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Operation Worm Rescue

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Operation Worm Rescue

Post  Coelli on 6/23/2012, 6:44 pm

Around the beginning of May, we installed 2' tall, 4" diameter worm towers in the two 4x4 SFG after reading this thread and thinking it sounded like a really awesome idea. Smile I got a pound of red wrigglers from a local person and split them between the two towers, which were also full of bedding and food.

However, all was not well in Wormland. I just had a feeling about it... from the crossed eyes and alarm the worm seller had when I said where they were going, to the many posts I read (yet disregarded) in my research that said compost worms are not soil worms and would not migrate out to the soil and back into the tube, to the nagging questions I had about how to harvest castings from the towers, and finally, to the lack of visibility into what was Really Going On Down There, Anyway?

What finally brought the red flags I was feeling to full-scale flashing lights and sirens was the lack of a single worm when I was digging up squares recently. I turned them over from top to bottom and saw nary a worm.

So today I built a 2-story Wiggler Hilton (with #3 to be added later if it seems to be going well), made my poor 12-year old shred newspaper and cardboard with me for an hour, and prepared a home for whatever I might find when I pulled up the towers. I hoped we weren't too late!

In a nutshell:

  • Most of the worms were dead. One tower was worse off than the other, but between them there couldn't have been more than 50 worms out of the hundreds that went in. I found lots of little dried out wormy corpses.
  • There was still plenty of shredded paper, coffee grounds, etc. I had been blending their food so I can't say what was eaten and what wasn't.
  • Ants had invaded one of the tubes.
  • The MM had almost completely filled both towers through the holes in the pipe. It was packed almost solid with soil. The bedding, etc. was all on the top.
  • Any worm castings were impossible to find amidst the MM.
  • Finally, roots had penetrated the pipes through the 1" drilled holes in a major way, and the tubes were almost as full of roots as they were of soil.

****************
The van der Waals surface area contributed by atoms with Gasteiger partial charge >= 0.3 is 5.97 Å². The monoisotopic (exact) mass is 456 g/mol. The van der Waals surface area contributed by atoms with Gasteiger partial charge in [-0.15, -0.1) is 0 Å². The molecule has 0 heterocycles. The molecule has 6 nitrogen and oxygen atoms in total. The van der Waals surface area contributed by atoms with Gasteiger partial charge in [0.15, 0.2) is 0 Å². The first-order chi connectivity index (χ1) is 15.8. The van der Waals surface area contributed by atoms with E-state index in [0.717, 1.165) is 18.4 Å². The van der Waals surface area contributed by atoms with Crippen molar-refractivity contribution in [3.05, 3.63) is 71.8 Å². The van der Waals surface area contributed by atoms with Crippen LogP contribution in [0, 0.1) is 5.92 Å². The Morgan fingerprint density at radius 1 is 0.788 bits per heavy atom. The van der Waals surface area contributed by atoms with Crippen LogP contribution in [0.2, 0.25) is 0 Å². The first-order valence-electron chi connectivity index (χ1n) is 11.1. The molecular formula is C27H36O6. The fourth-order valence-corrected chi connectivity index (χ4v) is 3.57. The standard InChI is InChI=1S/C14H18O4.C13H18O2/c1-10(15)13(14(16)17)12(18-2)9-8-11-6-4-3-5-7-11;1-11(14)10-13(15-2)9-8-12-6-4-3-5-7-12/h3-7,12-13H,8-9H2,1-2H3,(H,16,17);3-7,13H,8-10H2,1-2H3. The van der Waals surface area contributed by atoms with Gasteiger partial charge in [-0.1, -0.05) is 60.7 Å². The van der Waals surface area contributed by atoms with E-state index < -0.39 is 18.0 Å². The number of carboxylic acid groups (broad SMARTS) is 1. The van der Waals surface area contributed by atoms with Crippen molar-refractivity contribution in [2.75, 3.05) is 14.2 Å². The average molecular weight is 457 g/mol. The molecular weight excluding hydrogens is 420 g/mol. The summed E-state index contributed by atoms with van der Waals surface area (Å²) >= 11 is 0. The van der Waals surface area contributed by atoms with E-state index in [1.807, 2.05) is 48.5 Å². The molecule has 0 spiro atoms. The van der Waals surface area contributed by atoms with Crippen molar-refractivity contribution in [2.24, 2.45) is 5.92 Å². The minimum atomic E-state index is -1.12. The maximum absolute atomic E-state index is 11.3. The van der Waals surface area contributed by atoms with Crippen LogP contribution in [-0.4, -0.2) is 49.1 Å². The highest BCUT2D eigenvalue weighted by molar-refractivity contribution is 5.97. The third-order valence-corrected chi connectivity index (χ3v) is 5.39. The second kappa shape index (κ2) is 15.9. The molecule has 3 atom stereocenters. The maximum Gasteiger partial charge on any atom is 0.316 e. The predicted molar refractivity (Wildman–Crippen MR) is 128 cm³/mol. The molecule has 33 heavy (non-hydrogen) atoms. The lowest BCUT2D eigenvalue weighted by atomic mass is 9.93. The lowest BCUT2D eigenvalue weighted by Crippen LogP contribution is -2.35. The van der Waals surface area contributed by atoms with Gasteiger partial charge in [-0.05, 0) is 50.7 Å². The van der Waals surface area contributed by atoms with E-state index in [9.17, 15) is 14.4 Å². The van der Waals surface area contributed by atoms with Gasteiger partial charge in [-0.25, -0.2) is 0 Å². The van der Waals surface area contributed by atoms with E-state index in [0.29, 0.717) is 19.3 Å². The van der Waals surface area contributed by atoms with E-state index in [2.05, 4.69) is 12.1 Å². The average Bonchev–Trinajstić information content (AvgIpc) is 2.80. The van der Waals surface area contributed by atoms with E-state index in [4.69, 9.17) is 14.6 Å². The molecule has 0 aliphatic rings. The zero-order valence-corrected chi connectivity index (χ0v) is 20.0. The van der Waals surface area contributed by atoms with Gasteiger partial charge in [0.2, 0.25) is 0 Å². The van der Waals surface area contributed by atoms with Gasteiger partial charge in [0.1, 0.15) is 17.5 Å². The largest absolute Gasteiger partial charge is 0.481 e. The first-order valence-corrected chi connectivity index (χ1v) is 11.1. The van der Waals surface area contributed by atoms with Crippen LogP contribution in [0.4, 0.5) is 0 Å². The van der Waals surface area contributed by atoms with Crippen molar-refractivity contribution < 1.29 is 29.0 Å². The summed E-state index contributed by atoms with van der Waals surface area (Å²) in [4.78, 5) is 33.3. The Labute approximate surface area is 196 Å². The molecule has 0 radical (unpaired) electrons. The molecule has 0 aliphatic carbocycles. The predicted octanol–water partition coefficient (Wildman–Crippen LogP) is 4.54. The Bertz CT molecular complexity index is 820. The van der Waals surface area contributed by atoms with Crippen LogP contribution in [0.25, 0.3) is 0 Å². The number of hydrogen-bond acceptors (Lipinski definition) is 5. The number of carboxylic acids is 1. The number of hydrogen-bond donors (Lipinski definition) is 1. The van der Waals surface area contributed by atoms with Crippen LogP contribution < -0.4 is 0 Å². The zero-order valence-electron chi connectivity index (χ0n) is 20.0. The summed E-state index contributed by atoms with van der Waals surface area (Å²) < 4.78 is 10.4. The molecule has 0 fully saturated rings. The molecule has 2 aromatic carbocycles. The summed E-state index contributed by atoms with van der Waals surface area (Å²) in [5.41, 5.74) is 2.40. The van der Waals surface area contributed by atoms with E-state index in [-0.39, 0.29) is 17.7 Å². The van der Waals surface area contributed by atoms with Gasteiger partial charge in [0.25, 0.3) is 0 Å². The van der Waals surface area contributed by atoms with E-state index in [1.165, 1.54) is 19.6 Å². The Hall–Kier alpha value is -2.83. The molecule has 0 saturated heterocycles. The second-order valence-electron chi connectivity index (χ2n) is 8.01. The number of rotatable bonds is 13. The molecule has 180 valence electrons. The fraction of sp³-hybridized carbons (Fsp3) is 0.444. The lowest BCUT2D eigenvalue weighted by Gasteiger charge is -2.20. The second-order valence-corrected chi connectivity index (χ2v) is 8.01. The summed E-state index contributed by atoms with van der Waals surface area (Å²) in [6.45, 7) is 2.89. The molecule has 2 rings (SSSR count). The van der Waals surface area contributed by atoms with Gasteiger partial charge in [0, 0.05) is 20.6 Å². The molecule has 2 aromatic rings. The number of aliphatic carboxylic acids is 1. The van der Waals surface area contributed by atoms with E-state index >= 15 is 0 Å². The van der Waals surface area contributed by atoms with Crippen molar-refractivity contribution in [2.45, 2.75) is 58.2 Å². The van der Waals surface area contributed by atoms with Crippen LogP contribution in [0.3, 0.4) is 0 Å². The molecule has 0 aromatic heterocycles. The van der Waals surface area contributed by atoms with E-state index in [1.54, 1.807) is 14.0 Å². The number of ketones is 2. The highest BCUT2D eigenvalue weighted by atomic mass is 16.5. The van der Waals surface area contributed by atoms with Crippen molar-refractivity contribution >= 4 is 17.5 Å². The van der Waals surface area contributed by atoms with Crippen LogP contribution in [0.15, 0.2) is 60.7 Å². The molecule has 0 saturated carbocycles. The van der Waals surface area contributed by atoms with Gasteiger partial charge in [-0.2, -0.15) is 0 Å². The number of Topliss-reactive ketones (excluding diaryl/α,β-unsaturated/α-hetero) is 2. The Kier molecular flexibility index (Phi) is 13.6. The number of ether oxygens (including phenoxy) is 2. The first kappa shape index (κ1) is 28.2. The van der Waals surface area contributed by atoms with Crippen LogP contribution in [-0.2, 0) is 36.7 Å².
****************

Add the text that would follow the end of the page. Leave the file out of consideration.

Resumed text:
The remaining rescued worms have been installed in their new home along with the new bedding, some food, and the entire contents of the tubes, roots, soil and all. I figure they'll sift through it for me. Now I have to decide whether to buy more worms or let these guys multiple on their own (and any vermipods that might have survived - there were LOTS when I put them in there, all the more reason to wonder about the lack of worms).

So I'm declaring Operation Worm Towers a failure and Operation Worm Rescue a tentative success. I'm glad I didn't wait any longer to get in there!
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Coelli

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Re: Operation Worm Rescue

Post  Triciasgarden on 6/24/2012, 12:34 am

Oh that is terrible losing so many worms! I don't know much about worms but I love it when I see them and know how much good they are doing! Good luck on the rescue!
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Re: Operation Worm Rescue

Post  GWN on 6/24/2012, 12:45 am

Sounds like you are on the right track.
I got the red wrigglers and the worm farm tower, and thought I did everything I was supposed to (likely checked on them and fed the too often) but for some reason many of them died..... I never saw corpses, but never saw the numbers I was expecting.
I have just bided my time and tried to give them everything a worm might possibly want....
and FINALLY I have TONS of worms.
AND so will you in 3-4 months. That is how long it takes them to grow into a full sized worm. BB\'s happy face

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